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Automate XML file updates, Part 1: XML process introduction and conversion stylesheet creation

A methodology using XSLT, Apache Ant, and Java SE

Tom Coppedge (tcoppedg@us.ibm.com), developerWorks Software Engineer, IBM
Tom Coppedge has been a member of the developerWorks design team since the site was launched in 1999. Tom's focus includes XML & XSLT strategy, information architecture, and site design. He joined IBM in 1988 after receiving a degree in Information Systems & Operations Management from the University of North Carolina at Greensboro.

Summary:  This is the first part of a tutorial series that describes a method for automating updates to a library of XML files so that they all conform to an updated XML schema. In Part 1, you learn the steps in the entire process and then create an XSLT stylesheet to update the XML files. In Part 2, you learn how to install, configure, and run Apache Ant and Java SE to iteratively transform each of your XML files based on the updates specified in your XSLT stylesheet.

View more content in this series

Date:  17 Aug 2006
Level:  Intermediate PDF:  A4 and Letter (303 KB | 15 pages)Get Adobe® Reader®

Activity:  13991 views
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Before you start

Learn what to expect from this tutorial, and how to get the most out of it.

About this tutorial

If you're responsible for maintaining a library of schema-based XML, it's likely that the schema upon which the files are based has been updated over time. The schema updates might have been necessary because of updated internal standards at your company or because of the need for your business to carry less, different, or more information within the XML files.

Whatever the cause of the schema updates, you'll want to seriously consider updating all of your XML files whenever the schema is updated so that they all validate against the current schema. By doing so, the task of processing the XML files is made easier than if the XML files conformed to several schemas. Why? If every file conforms to the same schema, you only have to write one version of code to process those XML files (in this tutorial, it'll be XSLT stylesheets) because it can assume a homogeneous XML structure across the entire library of files. Mass conformance to one schema is especially important if your new schema incorporates renamed, added, or removed required elements or attributes.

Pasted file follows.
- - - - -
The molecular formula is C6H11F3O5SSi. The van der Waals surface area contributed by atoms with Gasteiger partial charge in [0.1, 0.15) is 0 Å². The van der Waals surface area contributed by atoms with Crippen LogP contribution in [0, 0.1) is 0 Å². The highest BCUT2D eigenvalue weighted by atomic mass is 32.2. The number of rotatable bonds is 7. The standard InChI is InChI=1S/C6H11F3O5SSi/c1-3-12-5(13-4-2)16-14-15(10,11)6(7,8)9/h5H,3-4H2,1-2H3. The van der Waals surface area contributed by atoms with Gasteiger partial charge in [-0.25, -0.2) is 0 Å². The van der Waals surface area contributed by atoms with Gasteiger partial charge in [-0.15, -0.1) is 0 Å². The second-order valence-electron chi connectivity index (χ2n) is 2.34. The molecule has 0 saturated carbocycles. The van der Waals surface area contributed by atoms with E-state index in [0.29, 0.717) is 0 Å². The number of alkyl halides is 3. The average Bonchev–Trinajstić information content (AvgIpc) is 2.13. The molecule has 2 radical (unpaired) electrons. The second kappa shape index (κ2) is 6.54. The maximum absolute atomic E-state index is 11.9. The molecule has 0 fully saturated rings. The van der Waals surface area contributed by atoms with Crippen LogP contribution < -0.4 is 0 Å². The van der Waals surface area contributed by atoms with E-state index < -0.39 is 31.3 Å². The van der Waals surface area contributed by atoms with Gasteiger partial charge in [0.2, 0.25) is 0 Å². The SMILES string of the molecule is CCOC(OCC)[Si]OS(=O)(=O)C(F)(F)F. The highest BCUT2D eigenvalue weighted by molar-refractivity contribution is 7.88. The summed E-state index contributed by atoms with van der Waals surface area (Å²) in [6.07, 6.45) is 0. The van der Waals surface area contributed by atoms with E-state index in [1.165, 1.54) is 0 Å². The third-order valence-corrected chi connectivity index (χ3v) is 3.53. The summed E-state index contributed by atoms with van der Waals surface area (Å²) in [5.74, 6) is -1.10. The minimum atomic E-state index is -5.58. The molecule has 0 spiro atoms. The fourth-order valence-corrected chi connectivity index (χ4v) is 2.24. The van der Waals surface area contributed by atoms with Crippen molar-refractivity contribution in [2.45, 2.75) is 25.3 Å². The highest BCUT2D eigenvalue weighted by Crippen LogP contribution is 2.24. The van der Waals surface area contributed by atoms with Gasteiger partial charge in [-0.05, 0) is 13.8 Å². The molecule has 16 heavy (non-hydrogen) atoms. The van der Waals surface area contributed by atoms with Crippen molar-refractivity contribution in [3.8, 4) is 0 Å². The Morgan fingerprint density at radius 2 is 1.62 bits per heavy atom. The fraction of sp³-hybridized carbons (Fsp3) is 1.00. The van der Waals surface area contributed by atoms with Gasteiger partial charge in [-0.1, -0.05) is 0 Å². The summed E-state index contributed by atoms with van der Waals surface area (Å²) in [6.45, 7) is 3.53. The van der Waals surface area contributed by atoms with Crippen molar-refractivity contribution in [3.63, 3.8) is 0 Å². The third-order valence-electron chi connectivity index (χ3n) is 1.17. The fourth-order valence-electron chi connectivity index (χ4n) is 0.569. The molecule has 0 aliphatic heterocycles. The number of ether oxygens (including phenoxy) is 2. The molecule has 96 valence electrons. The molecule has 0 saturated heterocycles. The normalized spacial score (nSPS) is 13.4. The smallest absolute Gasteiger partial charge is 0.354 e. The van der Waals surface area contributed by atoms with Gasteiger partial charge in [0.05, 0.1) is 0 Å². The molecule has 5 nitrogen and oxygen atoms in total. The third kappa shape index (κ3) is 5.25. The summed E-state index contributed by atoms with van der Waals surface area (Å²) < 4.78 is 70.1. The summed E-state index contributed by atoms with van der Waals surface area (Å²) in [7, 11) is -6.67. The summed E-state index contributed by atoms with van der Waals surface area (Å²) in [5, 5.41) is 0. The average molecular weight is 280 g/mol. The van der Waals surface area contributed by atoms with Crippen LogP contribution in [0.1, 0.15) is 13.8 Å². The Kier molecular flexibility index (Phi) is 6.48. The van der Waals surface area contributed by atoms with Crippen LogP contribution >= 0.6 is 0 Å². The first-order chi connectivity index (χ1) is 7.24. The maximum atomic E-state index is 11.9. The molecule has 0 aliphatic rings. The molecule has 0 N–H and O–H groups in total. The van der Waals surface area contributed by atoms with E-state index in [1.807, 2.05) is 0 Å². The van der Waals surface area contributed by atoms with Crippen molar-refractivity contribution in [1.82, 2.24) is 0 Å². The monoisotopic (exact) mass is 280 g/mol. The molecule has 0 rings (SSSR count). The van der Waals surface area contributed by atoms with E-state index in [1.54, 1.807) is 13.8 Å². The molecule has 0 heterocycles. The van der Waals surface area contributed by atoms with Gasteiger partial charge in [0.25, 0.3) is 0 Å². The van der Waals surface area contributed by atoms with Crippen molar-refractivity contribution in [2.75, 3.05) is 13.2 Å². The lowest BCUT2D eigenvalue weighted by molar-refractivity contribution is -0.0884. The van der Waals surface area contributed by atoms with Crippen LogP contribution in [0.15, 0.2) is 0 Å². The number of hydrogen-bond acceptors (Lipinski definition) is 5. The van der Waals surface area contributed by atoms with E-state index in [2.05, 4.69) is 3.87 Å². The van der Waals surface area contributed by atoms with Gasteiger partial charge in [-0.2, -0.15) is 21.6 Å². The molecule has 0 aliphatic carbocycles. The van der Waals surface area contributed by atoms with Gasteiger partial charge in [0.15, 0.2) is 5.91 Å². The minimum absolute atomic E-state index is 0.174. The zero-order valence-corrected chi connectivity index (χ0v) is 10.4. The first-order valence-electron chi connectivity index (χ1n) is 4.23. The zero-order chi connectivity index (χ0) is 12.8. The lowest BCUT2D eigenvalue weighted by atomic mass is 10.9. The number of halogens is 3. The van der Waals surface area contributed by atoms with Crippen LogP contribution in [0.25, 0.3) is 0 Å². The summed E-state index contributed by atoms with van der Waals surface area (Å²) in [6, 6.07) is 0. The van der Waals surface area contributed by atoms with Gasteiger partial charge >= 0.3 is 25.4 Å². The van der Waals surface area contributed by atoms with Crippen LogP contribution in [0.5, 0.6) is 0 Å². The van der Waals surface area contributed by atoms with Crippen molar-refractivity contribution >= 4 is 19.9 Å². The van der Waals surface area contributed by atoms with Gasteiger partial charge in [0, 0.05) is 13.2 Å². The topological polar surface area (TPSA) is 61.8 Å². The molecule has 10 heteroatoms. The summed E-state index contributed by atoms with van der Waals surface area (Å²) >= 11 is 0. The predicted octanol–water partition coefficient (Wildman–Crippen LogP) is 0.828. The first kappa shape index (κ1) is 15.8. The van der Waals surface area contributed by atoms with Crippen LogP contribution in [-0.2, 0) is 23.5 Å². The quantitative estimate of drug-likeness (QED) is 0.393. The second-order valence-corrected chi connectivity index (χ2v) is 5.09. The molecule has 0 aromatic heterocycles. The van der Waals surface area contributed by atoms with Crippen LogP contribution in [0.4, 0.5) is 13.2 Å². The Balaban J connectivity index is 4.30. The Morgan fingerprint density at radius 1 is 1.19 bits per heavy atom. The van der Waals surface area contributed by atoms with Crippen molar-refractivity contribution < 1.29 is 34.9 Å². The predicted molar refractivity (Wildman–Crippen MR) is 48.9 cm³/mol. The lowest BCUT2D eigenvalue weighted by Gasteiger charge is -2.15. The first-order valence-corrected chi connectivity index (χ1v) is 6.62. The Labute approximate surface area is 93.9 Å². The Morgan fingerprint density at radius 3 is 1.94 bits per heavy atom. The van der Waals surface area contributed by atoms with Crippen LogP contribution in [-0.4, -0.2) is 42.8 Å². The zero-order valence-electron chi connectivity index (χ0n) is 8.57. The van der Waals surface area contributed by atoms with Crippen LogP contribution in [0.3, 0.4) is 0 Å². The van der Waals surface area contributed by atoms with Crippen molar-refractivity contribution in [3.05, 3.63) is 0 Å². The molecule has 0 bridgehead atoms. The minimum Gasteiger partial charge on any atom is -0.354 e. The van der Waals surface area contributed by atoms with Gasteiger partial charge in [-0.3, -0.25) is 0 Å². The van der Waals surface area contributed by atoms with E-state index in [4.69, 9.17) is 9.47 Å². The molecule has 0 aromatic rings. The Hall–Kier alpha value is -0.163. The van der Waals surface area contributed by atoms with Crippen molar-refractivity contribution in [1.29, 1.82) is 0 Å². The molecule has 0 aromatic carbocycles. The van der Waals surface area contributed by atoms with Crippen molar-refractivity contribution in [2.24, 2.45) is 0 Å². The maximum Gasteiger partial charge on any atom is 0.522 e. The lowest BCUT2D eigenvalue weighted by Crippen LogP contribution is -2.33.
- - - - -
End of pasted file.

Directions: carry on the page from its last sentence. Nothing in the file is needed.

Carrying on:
Updating few XML files by hand is no problem. But what if you have hundreds, or thousands, of XML files to update? A programatic solution is required. This tutorial will help you tackle the XML file updates with a methodology that has been proven many times by the developerWorks staff.


Objectives

The objectives for this tutorial series are addressed in the following manner:

Part 1

  • Review a checklist for the entire process.
  • Create a conversion stylesheet -- an XSLT stylesheet with templates to add, update, and delete elements and attributes in existing XML files so that the files conform to a new XML schema.

Part 2 (Go directly to Part 2 now.)

  • Install and configure Ant and Java SE.
  • Using Ant, iteratively update and validate each of your XML files based on the updates specified in your XSLT stylesheet, and then transform them again to HTML.

Prerequisite knowledge

To get the most from this tutorial, you should be able to create XML schemas (or document type definitions, also known as DTDs) and XSLT stylesheets. See Resources for developerWorks articles and tutorials that will help you learn these skills.


System requirements

To process the sample code supplied with this tutorial, install the following software on your computer:

  • Microsoft Windows 2000 or later.
  • A Web browser.
  • A validating XML editor for editing XML schemas, XML instance documents, and XSLT stylesheets.
  • The Apache Software Foundation's Ant software.
  • J2SE™ or J2EE™ (Runtime Environment or Development Kit) 1.2 or higher is required by Ant. Version 1.4 is recommended because it comes with an XSL transformer; therefore, you won't have to download and install Xalan-Java separately, for example. Note: Ant does not support the Microsoft JVM/JDK.

See Resources for more information.

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